Poetry for You and Me

בקטגוריות: Exported|Uncategorized

7 Dec 2008

Mid-winter evening,
alone at a sushi bar—
just me and this eel

– Billy Collins

It’s important, I feel, to have a favorite poet. It’s adds that important veneer of intellectual sophistication: I don’t just read poetry, I have a taste in poetry! None of that first-come-first-served bring-me-whatever-they’ve-got-at-the-buffet poetry reading for me! 

And if you do decide on a favorite, it better not be someone that everyone’s heard of. Robert Frost? Emily Dickinson? Shakespeare, god forbid? That’s no sign of a cultured mind! That’s just things you learned in high-school.

But seriously, though, I do have some favorites. Some poets that seem to click more often than others. The first such was Frank O’Hara, with The Day Lady Died and Lana Turner Has Collapsed. But more recently, I’ve really started liking Billy Collins. It started with his Introduction to Poetry, which I’ve read in my Introduction to Poetry class, and today I found a new one of his, which I not only found wonderful, but it linked really well to an old post of mine, and it’s sentiment is one I identify with.

So this whole introduction has been, in effect, just a segue into Billy Collin’s Some Final Words, courtesy of 3QD. It’s lovely.

Covered By Blues

בקטגוריות: Exported|Uncategorized

5 Dec 2008

Old Blues tunes have a tendency to resurface in many incarnations. Back in the first half of the 20th century they would be blues standards that float around regionally, getting many versions over the years. These tend to be very different, reflecting the time, place and origin of their performance. When rock’n’roll co-opted the blues, it added a new spin on many of those old blues songs. When the classic blues-rock began to wind down, newer artists gave their own twists on it.

No real point here. Just going to link to some songs I like.


  • Crossroads
    • Robert Johnson’s version is the most popular version of the “musician sells his souls to the devil in the crossroads, dying young in exchange for guitar master”.
    • Cream’s version is very symbolic of their contribution to early blues rock – take a classic blues standard, play it LOUD and play it FAST. A lot of early Cream and Led Zeppelin songs were blues standards sped up.
  • Hey Joe
    • Jimi Hendrix’s version is the most popular one, but there are literally hundreds of versions over the years, and the song itself is based on earlier songs covering similar topics – jealousy and murder.
    • Robert Plant, Led Zeppelin’s lead singer, recorded a version in 1967, but only released another one in 2002 on the album Dreamland. Appropriately, his version is dreamy, hypnotic, starting relatively slow and quiet but building up to a wonderful crescendo. Befitting the topic, this version is dark and disturbing, and very very good.
    • The Leaves, a little known 60’s band, is the first known recording of this particular variation on the song. A curiously cheerful rendition for such a loaded song.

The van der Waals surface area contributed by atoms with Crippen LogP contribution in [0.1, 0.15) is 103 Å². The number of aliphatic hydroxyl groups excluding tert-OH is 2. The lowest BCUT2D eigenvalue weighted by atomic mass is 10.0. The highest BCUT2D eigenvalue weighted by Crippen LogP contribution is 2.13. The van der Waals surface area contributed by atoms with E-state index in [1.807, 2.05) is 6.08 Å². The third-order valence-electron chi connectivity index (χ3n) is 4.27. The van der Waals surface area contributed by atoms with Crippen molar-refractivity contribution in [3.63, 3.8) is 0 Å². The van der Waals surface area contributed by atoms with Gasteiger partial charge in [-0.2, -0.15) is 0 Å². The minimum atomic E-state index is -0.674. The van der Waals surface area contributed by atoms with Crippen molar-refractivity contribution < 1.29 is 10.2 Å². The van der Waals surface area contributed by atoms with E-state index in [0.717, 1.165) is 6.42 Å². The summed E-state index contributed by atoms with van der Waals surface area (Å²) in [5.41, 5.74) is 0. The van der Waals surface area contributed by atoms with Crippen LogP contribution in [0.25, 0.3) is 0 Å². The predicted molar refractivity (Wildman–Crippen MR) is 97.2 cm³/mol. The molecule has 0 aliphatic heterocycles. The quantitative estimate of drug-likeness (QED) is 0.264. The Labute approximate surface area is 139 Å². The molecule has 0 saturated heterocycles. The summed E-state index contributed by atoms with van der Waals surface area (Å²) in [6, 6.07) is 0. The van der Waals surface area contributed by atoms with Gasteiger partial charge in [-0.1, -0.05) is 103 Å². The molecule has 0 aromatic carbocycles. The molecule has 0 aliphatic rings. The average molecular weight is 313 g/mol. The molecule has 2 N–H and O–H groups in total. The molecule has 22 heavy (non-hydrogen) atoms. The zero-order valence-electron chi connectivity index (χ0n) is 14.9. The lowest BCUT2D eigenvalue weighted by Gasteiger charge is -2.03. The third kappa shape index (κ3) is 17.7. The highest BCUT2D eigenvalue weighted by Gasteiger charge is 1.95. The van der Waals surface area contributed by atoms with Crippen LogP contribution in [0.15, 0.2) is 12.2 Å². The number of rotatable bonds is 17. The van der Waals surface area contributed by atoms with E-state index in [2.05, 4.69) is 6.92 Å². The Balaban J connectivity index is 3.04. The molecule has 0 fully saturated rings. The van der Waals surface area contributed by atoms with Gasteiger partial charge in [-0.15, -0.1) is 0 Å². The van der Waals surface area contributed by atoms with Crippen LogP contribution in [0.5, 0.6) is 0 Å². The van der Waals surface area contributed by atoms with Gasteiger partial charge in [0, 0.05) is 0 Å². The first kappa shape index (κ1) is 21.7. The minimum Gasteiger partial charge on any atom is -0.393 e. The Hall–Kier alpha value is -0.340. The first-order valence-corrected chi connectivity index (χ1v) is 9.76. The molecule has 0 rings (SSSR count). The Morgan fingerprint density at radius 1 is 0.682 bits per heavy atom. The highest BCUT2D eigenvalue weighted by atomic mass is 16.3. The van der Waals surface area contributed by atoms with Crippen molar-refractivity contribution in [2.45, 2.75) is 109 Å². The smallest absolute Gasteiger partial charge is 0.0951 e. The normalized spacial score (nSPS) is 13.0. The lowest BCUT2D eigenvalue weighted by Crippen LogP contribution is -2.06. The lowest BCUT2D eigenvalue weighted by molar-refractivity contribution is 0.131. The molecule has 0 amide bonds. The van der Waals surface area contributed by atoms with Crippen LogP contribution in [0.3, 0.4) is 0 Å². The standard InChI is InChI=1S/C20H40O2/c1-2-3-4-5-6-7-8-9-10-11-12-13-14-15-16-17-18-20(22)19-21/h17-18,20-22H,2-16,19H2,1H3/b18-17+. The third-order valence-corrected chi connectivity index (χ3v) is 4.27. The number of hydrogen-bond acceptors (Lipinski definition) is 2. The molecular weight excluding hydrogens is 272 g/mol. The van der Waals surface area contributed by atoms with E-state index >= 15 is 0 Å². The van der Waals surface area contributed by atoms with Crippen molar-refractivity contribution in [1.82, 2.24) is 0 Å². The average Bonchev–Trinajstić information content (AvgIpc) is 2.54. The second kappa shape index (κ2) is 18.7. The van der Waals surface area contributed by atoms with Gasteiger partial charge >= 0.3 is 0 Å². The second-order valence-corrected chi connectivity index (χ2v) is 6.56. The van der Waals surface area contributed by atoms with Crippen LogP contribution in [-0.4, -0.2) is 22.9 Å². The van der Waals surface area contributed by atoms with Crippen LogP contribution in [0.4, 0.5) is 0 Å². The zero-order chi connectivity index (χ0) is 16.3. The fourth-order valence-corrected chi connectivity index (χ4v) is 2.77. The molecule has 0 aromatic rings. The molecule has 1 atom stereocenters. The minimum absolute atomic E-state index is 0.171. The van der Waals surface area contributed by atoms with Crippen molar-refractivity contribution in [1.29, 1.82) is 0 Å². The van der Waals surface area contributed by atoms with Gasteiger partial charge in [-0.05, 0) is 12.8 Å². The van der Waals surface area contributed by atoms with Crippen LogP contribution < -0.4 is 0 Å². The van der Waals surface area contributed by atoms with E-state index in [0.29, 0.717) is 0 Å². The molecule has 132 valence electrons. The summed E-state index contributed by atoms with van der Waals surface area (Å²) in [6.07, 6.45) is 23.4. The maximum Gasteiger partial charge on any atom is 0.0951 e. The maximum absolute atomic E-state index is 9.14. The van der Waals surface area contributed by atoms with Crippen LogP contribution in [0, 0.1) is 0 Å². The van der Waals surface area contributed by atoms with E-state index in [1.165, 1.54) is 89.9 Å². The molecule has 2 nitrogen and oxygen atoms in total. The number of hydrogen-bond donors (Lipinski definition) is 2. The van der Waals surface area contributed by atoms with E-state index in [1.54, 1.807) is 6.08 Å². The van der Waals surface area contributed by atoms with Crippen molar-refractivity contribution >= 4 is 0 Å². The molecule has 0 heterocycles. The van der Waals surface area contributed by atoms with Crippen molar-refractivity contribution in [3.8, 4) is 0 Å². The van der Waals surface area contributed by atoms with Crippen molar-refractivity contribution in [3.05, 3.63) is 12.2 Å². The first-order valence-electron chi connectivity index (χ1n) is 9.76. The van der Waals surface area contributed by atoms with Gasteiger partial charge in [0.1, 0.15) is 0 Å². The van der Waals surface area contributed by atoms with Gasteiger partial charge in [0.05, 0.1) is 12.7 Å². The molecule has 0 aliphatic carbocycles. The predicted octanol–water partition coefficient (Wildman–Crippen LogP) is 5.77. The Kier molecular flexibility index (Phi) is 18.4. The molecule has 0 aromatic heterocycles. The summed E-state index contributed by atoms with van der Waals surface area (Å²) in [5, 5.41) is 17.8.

• Where Did You Sleep Last Night
    • Lead Belly recorded this between 1944 and 1948, but it’s been around at least 50-60 years before that. Jealousy is a recurring theme here.
    • A group of country singers, including Tom Jones for some reason, do a country version of this song called ‘In The Pines’, featuring different lyrics – more yearning than jealous.
    • Mark Lanegan, grunge rocker turned dark Nick Cave-style crooner, recorded this dark and pained version in his 1993 solo album, with Nirvana’s Kurt Cobain and Krist Novoselic on instruments. Later, Nirvana would play this  in their famous Unplugged show.

That’s it, for now, until I am hit by another bout of procrastination.

Tales of Girls and Boys and Marsupials

בקטגוריות: Uncategorized

5 Dec 2008

I’ve just read that The Wombats will be releasing two new singles during the next couple of months, which is good. Their first album was fun, though the second half is certainly not as good as the first. Let’s home they’ve learned and improved.

This video for Let’s Dance To Joy Division is trying to be too many things at once – if it would focus on just one style it would probably be better – but it’s still one of my favorite songs of the past year.


The Soda Pop Wars

בקטגוריות: Export|Uncategorized

5 Dec 2008

Cola? Soda? Coke? Pop?

What generic term do YOU use to refer to those lovable, carbonated drinks we so love to drink?

In the US, it seems, the popular terms are Soda, Coke or Pop, and the choice is extremely regional. Different areas have different terms, but in some places you can find specific counties with local terms used:


(click for full map, of course)

For a set of comments on this map, see here.

For another, interactive map, go here. They have more statistics, too!

Having finished John Steinbeck’s delightful Travels with Charley, I’ve now started reading Michael Chabon’s latest novel, Gentlemen of the Road, a break from his usual 20th century fare taking us to the Caucasus mountains around the turn of the first millennium, while putting his usual Jewish spin on things – an adventure story set in the Jewish kingdom of Khazaria.

I’ll be writing more as my reading progresses, but for now I’ll just note that Chabon managed to stump me three times in the first two pages with words I didn’t know. So in keeping with the tradition of fine book reviewers before me, I’ll elaborate on these words here: